Institute of Microbiology, Chinese Academy of Sciences, Beijing, China
Baoli Zhu
Affiliation:
Institute of Microbiology, Chinese Academy of Sciences, Beijing, China
Jingmei Ma
Affiliation:
Department of Obstetrics and Gynaecology, Peking University First Hospital, Beijing, China Beijing Key Laboratory of Maternal Foetal Medicine of Gestational Diabetes Mellitus, Beijing, China Peking University, Beijing, China
Huixia Yang
Affiliation:
Department of Obstetrics and Gynaecology, Peking University First Hospital, Beijing, China Beijing Key Laboratory of Maternal Foetal Medicine of Gestational Diabetes Mellitus, Beijing, China Peking University, Beijing, China

Abstract

Shifts in the maternal gut microbiota have been implicated in the development of gestational diabetes mellitus (GDM). Understanding the interaction between gut microbiota and host glucose metabolism will provide a new target of prediction and treatment. In this nested case-control study, we aimed to investigate the causal effects of gut microbiota from GDM patients on the glucose metabolism of germ-free (GF) mice. Stool and peripheral blood samples, as well as clinical information, were collected from 45 GDM patients and 45 healthy controls (matched by age and prepregnancy body mass index (BMI)) in the first and second trimester. Gut microbiota profiles were explored by next-generation sequencing of the 16S rRNA gene, and inflammatory factors in peripheral blood were analyzed by enzyme-linked immunosorbent assay. Fecal samples from GDM and non-GDM donors were transferred to GF mice. The gut microbiota of women with GDM showed reduced richness, specifically decreased Bacteroides and Akkermansia, as well as increased Faecalibacterium. The relative abundance of Akkermansia was negatively associated with blood glucose levels, and the relative abundance of Faecalibacterium was positively related to inflammatory factor concentrations. The transfer of fecal microbiota from GDM and non-GDM donors to GF mice resulted in different gut microbiota colonization patterns, and hyperglycemia was induced in mice that received GDM donor microbiota. These results suggested that the shifting pattern of gut microbiota in GDM patients contributed to disease pathogenesis.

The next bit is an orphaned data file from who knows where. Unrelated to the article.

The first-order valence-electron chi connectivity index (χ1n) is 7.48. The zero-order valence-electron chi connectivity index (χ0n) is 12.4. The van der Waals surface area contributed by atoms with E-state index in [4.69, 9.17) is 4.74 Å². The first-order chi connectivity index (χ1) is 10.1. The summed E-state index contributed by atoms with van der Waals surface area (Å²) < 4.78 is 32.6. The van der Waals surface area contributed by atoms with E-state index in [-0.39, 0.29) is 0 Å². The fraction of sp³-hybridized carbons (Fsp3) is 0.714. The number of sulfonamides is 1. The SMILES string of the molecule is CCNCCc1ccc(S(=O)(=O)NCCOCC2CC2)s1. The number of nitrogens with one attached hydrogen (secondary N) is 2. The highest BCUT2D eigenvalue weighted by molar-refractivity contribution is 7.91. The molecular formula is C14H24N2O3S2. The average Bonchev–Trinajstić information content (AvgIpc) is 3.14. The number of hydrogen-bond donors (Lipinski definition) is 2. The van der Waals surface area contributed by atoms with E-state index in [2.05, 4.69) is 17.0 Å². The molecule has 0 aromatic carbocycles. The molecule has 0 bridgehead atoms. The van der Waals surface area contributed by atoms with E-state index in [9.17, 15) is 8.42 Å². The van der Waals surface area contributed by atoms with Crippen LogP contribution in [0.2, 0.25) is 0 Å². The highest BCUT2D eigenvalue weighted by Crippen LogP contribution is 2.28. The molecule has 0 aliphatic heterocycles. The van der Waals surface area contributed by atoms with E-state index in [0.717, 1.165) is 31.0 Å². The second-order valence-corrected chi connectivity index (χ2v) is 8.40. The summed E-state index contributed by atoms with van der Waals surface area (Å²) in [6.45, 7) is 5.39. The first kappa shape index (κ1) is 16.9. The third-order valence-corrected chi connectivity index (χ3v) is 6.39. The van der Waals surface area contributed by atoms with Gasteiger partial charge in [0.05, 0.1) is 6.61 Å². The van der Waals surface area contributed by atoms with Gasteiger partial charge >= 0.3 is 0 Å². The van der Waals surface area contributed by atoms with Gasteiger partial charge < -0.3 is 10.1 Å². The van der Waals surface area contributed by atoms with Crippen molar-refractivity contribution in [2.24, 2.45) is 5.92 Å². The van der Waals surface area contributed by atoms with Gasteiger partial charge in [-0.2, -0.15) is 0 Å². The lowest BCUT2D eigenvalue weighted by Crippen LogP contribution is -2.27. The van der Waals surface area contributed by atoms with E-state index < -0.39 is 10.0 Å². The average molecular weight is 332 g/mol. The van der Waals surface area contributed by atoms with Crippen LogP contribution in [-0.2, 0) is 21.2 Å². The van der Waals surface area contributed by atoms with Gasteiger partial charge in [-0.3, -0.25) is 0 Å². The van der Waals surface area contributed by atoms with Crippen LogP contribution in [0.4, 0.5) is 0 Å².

Type
Original Article
Copyright
© The Author(s), 2020. Published by Cambridge University Press in association with the International Society for Developmental Origins of Health and Disease

Access options

Get access to the full version of this content by using one of the access options below.

References

Zhu, WW, Yang, HX, Wei, YM, et al. Evaluation of the value of fasting plasma glucose in the first prenatal visit to diagnose gestational diabetes mellitus in china. Diabetes Care. 2013; 36(3), 586590.CrossRefGoogle ScholarPubMed
Lowe, WL, , Jr, Scholtens, DM, Sandler, V, Hayes, MG. Genetics of gestational diabetes mellitus and maternal metabolism. Curr Diab Rep. 2016; 16(2), 15.CrossRefGoogle ScholarPubMed
Damm, P, Houshmand-Oeregaard, A, Kelstrup, L, Lauenborg, J, Mathiesen, ER, Clausen, TD. Gestational diabetes mellitus and long-term consequences for mother and offspring: a view from Denmark. Diabetologia. 2016; 59(7), 13961399.CrossRefGoogle Scholar
Lauenborg, J, Hansen, T, Jensen, DM, et al. Increasing incidence of diabetes after gestational diabetes: a long-term follow-up in a Danish population. Diabetes Care. 2004; 27(5), 11941199.CrossRefGoogle Scholar